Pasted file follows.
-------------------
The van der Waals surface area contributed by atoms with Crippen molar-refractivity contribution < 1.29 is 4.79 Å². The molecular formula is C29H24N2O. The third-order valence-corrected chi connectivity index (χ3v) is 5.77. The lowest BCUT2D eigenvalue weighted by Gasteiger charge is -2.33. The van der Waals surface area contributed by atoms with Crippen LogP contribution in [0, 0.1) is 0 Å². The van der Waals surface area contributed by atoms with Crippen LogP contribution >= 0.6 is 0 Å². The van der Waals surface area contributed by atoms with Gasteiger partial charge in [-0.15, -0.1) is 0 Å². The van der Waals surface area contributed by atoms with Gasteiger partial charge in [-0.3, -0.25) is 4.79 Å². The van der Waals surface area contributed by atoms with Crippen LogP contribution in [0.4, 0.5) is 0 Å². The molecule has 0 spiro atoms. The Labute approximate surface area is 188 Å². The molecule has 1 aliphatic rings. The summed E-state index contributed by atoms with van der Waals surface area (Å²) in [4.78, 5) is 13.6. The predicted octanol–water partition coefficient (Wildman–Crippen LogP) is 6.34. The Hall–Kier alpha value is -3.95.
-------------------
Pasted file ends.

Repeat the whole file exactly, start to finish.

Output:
The van der Waals surface area contributed by atoms with Crippen molar-refractivity contribution < 1.29 is 4.79 Å². The molecular formula is C29H24N2O. The third-order valence-corrected chi connectivity index (χ3v) is 5.77. The lowest BCUT2D eigenvalue weighted by Gasteiger charge is -2.33. The van der Waals surface area contributed by atoms with Crippen LogP contribution in [0, 0.1) is 0 Å². The van der Waals surface area contributed by atoms with Crippen LogP contribution >= 0.6 is 0 Å². The van der Waals surface area contributed by atoms with Gasteiger partial charge in [-0.15, -0.1) is 0 Å². The van der Waals surface area contributed by atoms with Gasteiger partial charge in [-0.3, -0.25) is 4.79 Å². The van der Waals surface area contributed by atoms with Crippen LogP contribution in [0.4, 0.5) is 0 Å². The molecule has 0 spiro atoms. The Labute approximate surface area is 188 Å². The molecule has 1 aliphatic rings. The summed E-state index contributed by atoms with van der Waals surface area (Å²) in [4.78, 5) is 13.6. The predicted octanol–water partition coefficient (Wildman–Crippen LogP) is 6.34. The Hall–Kier alpha value is -3.95.